She said that so far Washington had not approved Yuan’s appointment.

Kuan attacked Executive Yuan Spokeswoman Vanessa Shih (史亞平) yesterday for arguing that “loyalty should not be a problem for officials holding green cards because a green card is a travel document.”

Yuan made the comments on Thursday when asked about the apology offered by Minister of Foreign Affairs Francisco Ou (歐鴻鍊) for obtaining a green card.

Green card holders are entitled to certain rights and obligations in the US, including paying federal and local taxes and enjoying voting rights in specific elections in some states, Kuan said.

“How would this not involve allegiance? How could it be that a green card is only a travel document?” Kuan asked

The green card issue came to light after Ou admitted that he obtained US permanent resident status in 2005 when he was Taiwan’s ambassador to Guatemala. He only renounced the status one month before assuming his ministerial position on May 20.

Although there are no laws forbidding diplomatic officials from holding permanent resident status of a foreign country, it is argued that holding or applying for a green card calls their allegiance to the country into question.



Differences in culture, education and charity

By Chang Kun-Chiang 張崑將
Saturday, Jun 07, 2008, Page 8

The efforts of overseas Chinese to help victims of the Sichuan earthquake show that blood is thicker than water, and have attracted the attention of the world. Taiwanese were the biggest aid donors, giving even more than some rich Chinese. Why was Taiwan’s show of support even stronger than that of the Chinese public and the wealthier people among them?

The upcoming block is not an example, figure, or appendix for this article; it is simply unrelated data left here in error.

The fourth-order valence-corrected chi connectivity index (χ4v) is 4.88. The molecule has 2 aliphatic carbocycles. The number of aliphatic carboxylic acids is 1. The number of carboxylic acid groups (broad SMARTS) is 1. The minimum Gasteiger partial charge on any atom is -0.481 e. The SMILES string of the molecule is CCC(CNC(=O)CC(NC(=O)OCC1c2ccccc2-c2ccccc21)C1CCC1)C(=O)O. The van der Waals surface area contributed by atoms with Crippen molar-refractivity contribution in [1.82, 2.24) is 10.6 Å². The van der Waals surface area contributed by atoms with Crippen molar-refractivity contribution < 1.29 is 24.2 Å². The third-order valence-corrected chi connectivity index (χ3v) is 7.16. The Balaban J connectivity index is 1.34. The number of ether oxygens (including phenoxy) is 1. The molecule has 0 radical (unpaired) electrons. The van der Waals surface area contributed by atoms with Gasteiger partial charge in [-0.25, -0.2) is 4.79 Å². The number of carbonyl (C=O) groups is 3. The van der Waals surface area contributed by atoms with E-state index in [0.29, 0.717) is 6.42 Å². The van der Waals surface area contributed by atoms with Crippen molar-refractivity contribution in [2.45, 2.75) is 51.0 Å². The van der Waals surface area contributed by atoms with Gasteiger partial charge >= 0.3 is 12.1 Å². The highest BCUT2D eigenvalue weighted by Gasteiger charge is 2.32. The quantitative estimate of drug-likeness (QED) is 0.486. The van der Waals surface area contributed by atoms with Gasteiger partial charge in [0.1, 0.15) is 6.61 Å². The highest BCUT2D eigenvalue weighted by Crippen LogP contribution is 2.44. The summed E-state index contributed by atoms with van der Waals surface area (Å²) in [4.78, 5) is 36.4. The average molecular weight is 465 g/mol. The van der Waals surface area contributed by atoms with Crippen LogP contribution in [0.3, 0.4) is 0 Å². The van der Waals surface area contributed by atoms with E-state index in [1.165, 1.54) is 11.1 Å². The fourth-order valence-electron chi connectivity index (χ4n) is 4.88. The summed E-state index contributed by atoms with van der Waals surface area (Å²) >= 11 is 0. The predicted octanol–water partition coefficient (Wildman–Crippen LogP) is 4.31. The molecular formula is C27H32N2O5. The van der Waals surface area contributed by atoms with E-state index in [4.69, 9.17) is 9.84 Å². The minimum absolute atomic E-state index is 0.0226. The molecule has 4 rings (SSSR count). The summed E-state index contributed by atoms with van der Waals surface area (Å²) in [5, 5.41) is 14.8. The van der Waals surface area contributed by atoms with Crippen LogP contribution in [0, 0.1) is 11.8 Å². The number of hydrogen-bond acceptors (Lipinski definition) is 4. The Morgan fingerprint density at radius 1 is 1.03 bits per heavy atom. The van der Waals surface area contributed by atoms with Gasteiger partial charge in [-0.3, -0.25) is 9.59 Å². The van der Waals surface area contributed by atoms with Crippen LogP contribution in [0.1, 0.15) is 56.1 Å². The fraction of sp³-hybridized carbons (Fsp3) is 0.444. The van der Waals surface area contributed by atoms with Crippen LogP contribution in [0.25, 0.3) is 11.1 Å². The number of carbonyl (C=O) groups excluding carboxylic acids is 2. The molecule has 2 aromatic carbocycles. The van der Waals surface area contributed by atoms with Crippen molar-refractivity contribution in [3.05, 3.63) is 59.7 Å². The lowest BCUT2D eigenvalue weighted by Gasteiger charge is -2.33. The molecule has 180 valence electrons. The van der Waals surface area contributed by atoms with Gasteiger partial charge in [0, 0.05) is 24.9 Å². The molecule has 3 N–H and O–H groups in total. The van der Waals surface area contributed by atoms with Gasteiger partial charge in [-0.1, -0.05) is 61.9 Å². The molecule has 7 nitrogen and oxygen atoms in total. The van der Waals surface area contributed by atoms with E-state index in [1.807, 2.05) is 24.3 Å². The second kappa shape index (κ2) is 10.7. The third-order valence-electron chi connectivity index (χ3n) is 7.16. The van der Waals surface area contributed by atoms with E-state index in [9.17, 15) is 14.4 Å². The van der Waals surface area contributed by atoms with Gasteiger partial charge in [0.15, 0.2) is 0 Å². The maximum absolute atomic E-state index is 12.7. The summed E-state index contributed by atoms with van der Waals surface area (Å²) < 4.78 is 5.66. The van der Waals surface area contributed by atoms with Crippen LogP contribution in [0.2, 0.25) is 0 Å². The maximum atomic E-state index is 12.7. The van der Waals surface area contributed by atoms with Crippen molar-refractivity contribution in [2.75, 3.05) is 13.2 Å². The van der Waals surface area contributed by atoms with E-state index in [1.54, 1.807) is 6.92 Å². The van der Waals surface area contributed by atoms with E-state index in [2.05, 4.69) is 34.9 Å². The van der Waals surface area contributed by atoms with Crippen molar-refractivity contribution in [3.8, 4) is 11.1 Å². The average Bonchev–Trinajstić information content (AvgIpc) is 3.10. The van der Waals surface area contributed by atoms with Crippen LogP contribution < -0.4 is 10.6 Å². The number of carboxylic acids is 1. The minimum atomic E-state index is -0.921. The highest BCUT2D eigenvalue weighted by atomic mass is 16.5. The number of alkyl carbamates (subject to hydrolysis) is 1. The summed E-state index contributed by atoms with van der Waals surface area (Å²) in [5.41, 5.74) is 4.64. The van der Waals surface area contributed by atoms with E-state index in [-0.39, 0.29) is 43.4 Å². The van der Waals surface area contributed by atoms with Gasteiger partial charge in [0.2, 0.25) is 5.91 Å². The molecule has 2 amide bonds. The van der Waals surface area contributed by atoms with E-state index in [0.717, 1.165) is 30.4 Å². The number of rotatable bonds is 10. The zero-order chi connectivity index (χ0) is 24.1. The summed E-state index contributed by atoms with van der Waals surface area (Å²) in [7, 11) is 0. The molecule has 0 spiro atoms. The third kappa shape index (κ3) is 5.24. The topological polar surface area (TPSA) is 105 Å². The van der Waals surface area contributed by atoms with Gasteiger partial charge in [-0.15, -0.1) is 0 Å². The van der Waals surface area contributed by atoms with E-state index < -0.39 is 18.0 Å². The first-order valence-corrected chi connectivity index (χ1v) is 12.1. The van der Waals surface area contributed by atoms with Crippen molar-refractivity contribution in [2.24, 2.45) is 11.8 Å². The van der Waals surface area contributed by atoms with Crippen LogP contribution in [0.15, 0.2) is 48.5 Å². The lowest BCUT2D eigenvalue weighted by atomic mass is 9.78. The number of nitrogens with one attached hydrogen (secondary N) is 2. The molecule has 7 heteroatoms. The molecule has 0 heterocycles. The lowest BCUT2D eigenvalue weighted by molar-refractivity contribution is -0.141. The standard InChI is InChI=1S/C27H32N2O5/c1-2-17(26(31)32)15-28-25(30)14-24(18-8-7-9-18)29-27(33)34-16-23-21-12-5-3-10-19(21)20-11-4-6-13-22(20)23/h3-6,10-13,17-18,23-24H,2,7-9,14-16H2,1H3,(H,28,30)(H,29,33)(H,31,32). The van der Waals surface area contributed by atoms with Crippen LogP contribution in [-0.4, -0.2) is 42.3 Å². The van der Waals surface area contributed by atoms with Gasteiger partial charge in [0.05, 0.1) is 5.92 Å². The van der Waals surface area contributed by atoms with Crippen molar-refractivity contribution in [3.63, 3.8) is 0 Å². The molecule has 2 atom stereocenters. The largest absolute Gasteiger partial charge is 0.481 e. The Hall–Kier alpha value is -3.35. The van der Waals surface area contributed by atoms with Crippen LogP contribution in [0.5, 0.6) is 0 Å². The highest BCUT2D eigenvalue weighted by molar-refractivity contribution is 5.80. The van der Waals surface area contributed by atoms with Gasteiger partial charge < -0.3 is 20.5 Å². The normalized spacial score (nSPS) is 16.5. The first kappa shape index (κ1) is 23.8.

The answer likely involves differences between the historical experience and the educational systems in Taiwan and China, which in turn involve culture and tradition.

The most obvious difference in historical experience is the chaos during the Cultural Revolution between 1966 and 1976, which almost destroyed China’s culture. Chinese Communist Party chairman Mao Zedong (毛澤東) stirred up political struggle and built a personality cult. Children attacked their parents and students attacked their teachers. China’s long tradition of respect for parents and teachers was lost, and even worse, people lost their humanity.

Today’s Chinese millionaires all lived through that period, and in their communist education there was little room for developing a humane perspective. This is the reason why most rich Chinese are indifferent.